soozeinthecity

May 1, 2014

Behind the Scenes at Yankee Stadium

In the last few years the New York Yankees created various perks for their full season ticket holders. Depending on your seniority there are opportunities to attend different events. We recently took what was billed as a private tour. We had taken tours at both the old and new stadiums so we were a bit blasé about taking another one.

Our “Behind the Scenes” tour was guided by Brian Richards, who happens to be the curator for the Yankees Museum. The tour started by the Championship seats by third base. While Brian spoke of the history of both the old and new stadiums I was intrigued by the man replacing the cushioned seat.

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We proceeded to Monument Park where we saw the new plaque for Nelson Mandela which is right next to Jackie Robinson’s retired number 42. Mariano Rivera’s “42” is retired with the other Yankee numbers. Brian spoke of the rich history represented in Monument Park.

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As we walked the field level concourse Brian noted the various celebration photos that lined the concourse. He pointed out the various incarnations of the Yankees uniforms as well as mentioning stories of Babe Ruth and Yogi Berra.

Our next stop was the Yankee Museum. Naturally as museum curator Brian puts together many of the exhibits. Current exhibits include Mickey Mantle, George Steinbrenner and championship rings from throughout the years.

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We decided to ask Brian what happened to the old stadium’s storied weathervane. “We still have it, it hasn’t gone away”. Maybe it’ll pop up in an exhibit? You never know.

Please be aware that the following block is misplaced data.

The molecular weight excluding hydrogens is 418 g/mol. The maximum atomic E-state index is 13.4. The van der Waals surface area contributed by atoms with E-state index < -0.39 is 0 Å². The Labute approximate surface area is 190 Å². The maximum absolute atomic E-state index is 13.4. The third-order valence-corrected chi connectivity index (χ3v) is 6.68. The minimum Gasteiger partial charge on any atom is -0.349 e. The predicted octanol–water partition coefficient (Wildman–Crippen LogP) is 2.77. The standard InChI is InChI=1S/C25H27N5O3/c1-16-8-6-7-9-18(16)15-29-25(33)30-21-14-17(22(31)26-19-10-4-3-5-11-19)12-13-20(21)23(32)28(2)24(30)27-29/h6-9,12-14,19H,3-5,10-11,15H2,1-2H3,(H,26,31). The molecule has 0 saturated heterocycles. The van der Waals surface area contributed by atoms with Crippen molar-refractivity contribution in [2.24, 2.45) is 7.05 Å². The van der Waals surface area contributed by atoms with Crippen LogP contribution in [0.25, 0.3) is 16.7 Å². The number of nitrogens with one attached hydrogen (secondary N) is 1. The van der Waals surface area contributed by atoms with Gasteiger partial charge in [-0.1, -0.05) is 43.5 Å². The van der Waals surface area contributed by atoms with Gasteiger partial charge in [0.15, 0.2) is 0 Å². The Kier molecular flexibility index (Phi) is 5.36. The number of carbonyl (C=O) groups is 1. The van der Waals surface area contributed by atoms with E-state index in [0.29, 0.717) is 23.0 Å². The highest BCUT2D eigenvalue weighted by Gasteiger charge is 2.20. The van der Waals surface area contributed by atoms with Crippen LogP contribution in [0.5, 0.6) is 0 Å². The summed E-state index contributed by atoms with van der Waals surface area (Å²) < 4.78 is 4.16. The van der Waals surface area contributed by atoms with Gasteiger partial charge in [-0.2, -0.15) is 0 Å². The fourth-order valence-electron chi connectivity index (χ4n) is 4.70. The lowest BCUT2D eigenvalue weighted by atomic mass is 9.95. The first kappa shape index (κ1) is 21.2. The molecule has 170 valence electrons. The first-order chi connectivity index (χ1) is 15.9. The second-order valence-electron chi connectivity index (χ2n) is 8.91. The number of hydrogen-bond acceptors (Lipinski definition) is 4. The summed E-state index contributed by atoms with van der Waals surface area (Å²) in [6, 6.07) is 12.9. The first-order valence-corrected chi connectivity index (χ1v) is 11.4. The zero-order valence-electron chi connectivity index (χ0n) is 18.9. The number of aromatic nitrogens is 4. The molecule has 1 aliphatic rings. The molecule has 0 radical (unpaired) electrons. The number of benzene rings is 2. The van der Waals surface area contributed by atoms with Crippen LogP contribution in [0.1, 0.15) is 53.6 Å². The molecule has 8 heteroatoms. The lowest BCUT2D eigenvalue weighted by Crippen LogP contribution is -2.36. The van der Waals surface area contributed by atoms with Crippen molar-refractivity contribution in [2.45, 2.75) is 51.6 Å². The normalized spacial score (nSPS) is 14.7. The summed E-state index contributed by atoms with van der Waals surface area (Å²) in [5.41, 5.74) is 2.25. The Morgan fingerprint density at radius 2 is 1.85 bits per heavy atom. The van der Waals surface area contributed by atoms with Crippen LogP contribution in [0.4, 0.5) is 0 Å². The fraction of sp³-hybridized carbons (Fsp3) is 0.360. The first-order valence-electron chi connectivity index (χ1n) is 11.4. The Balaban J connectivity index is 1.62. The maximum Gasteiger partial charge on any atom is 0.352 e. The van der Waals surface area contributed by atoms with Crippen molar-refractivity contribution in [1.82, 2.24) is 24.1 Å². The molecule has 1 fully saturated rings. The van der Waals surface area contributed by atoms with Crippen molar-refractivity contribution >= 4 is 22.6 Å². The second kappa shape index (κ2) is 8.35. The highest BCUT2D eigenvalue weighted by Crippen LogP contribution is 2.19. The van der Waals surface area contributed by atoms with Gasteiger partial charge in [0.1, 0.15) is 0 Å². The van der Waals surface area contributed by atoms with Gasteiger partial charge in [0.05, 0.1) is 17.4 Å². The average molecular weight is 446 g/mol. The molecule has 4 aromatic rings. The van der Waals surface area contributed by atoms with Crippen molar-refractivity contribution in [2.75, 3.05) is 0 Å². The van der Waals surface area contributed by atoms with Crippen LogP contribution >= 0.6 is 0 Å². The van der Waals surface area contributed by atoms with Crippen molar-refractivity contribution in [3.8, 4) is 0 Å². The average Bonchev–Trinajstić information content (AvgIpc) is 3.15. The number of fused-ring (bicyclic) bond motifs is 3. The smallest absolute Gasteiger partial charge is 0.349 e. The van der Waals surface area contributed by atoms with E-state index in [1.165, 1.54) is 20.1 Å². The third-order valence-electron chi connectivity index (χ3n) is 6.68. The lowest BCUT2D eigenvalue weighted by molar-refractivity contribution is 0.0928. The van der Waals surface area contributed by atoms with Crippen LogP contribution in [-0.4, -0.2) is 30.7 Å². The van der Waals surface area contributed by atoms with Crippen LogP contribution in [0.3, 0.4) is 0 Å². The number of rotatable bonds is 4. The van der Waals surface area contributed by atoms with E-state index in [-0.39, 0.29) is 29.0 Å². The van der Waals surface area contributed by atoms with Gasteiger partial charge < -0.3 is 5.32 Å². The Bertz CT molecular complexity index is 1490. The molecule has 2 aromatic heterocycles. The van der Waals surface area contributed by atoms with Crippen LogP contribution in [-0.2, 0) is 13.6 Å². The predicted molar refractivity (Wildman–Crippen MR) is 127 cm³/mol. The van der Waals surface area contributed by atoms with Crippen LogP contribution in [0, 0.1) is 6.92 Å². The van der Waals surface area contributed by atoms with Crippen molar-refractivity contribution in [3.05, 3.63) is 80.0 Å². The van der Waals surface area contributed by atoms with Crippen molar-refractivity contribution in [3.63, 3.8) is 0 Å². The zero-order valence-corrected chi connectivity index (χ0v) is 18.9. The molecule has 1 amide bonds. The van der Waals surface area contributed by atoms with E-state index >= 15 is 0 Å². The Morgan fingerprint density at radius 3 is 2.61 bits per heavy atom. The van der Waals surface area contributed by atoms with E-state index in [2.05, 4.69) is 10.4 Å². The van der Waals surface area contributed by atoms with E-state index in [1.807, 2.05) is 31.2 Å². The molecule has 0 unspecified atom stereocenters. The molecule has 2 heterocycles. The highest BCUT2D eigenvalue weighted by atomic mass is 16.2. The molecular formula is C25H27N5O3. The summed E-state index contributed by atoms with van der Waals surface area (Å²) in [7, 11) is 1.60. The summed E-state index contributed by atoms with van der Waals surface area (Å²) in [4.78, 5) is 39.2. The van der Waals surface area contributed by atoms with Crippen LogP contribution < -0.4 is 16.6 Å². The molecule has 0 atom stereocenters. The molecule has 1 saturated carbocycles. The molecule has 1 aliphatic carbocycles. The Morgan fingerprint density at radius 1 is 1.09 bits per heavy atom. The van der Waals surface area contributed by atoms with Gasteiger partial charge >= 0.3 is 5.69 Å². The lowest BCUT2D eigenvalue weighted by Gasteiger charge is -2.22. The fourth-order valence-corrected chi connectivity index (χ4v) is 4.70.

We proceeded to the stadium basement and sat in the press conference room. The room had recently been used to announce the new New York City soccer team.

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Unfortunately, neither clubhouse was available for a visit.

As the tour group moved toward the Yankee dugout it has started to rain lightly.

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And after the dugout we landed in the Press Box. Each seat is assigned to a representative of the sports media. We sat in the Daily News beat reporters seats. (I wonder if I sat in Mark Feinsand’s seat?) I thought it was interesting that the Japanese media has something like 12 seats in the press box. I wasn’t sure if all of them could be attributed to Mashiro Tanaka’s presence.

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Brian told many us many things – one of my favorite stories was about Bobby Murcer. When Murcer was part of the broadcast team he had a cinder block that he would stand on whenever he had stand with his very tall colleagues, Michael Kay and Ken Singleton. The cinder block remains in the booth, a remembrance of Murcer.

Our last stop was a visit to the Suite level. One of the best features of this level is the Daily News photo gallery. There are photos of Bernie Williams near Suite 51, Mariano Rivera near Suite 42 and so on. We also visited one of the suites. (Sorry, the hallways were too dark to take good photos. Also the Yankee offices were starting to empty out – we had been on the tour for over 2 hours!)

This tour was an eye opener. Wherever we walked Brian was ready with a story and as we asked questions he gave us detailed answers. Brian conducts about 16 tours during the year; we were pleased to have such a knowledge person spend time with us. Kudos to the Yankees and Brian Richards!

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